In this, director Pierre Coré focuses on the friendship between a boy and his dog. Coré never shows animal cruelty directly on screen, but in his film he does push the boundaries of what is possible to make children realise how bad animal cruelty really is. The Spanish film Oliver’s Universe (El universo de Óliver, 2022) also tells a story about friendship, the importance of family, but additionally highlights issues such as discrimination and racism. Director Alexis Morante’s film shows precisely that, in the end, we are all human beings living together on this crazy and small planet.

Friendship is a common subject in children’s films. For example, this topic also plays an important role in the film The Sleeping Beast (Tagurpidi torn, 2022). However, director Jaak Kilmi chooses to show how far you would go as a child to preserve your friendship. In addition, Kilmi also shows how friendship can quickly turn to feelings of betrayal, loneliness and hatred. The Dutch film Bigman (Strijder, 2022) by director Camiel Schouwenaar shows a similar dilemma. However, Schouwenaar goes a step further by showing the impact that an accident can have on a young child.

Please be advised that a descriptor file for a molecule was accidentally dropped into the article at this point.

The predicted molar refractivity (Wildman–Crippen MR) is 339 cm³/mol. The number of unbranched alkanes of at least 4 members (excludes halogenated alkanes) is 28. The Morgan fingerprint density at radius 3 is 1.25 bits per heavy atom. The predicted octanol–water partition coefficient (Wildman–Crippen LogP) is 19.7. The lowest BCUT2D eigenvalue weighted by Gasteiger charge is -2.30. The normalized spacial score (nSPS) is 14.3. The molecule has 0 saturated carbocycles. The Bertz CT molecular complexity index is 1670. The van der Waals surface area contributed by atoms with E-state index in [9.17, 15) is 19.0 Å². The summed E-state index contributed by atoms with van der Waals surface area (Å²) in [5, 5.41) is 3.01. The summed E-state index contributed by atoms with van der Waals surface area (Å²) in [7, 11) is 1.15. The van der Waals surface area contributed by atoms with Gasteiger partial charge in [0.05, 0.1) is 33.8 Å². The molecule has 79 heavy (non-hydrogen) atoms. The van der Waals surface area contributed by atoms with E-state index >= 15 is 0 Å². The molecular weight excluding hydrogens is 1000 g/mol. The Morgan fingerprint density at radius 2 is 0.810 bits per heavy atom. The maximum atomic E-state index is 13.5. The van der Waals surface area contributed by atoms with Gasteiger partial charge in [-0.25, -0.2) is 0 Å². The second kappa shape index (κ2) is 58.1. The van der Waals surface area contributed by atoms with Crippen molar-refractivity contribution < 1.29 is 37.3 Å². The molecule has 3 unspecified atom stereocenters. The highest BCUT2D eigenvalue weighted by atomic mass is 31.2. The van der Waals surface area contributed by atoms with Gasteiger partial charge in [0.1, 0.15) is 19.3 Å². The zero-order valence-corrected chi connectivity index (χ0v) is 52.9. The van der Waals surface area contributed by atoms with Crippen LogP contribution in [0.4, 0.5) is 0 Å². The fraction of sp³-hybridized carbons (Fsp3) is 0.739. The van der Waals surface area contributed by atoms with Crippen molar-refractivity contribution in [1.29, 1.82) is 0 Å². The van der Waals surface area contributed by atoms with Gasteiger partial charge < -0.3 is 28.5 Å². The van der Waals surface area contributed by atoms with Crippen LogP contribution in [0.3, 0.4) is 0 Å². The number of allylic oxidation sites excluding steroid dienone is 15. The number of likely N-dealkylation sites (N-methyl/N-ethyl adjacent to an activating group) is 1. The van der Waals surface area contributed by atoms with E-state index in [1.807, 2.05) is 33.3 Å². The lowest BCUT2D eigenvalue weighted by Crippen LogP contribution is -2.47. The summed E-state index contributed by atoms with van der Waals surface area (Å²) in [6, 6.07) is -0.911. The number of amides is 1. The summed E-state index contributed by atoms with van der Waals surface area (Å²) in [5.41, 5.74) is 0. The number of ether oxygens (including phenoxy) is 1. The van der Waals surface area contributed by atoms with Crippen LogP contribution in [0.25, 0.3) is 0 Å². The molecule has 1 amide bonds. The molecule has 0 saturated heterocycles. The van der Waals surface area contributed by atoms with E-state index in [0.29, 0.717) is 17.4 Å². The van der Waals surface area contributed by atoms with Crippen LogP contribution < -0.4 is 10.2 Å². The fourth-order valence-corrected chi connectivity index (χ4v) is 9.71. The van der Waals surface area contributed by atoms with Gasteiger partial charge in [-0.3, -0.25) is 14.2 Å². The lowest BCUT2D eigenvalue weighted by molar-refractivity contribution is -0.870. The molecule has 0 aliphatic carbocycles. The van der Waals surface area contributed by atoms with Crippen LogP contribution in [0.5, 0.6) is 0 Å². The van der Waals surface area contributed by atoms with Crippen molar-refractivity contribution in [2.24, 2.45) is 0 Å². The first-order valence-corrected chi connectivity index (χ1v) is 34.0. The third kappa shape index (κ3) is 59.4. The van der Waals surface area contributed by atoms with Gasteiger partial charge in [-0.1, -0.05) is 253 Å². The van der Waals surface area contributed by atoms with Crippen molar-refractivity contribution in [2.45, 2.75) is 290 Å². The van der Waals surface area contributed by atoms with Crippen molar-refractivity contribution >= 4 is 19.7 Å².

In doing so, the director plays with the theme that you should never give up on your dreams, even if unexpected circumstances prevent you from literally realising your dream. Schouwenaar plays with the creativity of children and shows how they can find detours to still follow their dreams athletically. Here themes such as loneliness, betrayal, (self-)hatred, misunderstanding and jealousy, play an equally important role as friendship, family, love and following your dreams.

However, there is one film that can be considered the most groundbreaking in its context, style and content. That is the film Rhino (Rinoceronte) by director Arturo Castro Godoy. The filmmaker manages to use his cinematic style in a unique way. Godoy does this by framing the image tightly and oppressively. In doing so, the director manages to create a sense of imprisonment which cannot be escaped. Godoy manages to put us in the shoes of the young main character who has been abused by his father.

We never get to see his abuse on screen, but we do get to see his neglect and the consequences of his abuse. These two aspects are enough to shock the audience into realising how important it is for every child to have a familiar and safe home. In a short playtime of 85 minutes, Godoy, along with lead actor Vito Contini Brea, manages to portray a realistic portrait of a boy who has experienced so much abuse and neglect that he no longer trusts himself or the world.

With a top performance by Diego Cremonesi, the director manages to show the main character in the story that these angry feelings of (self) hatred are allowed to be there, but that we must also use the same source of strength to get back up after falling. Godoy has managed to push the limit of how a children’s film can be depicted, what a children’s film can be about and how a children’s film can be told. Therefore, the jury decided to award the prize to Rinoceronte by director Arturo Castro Godoy.

Sebastiaan Khouw
Edited by Amber Wilkinson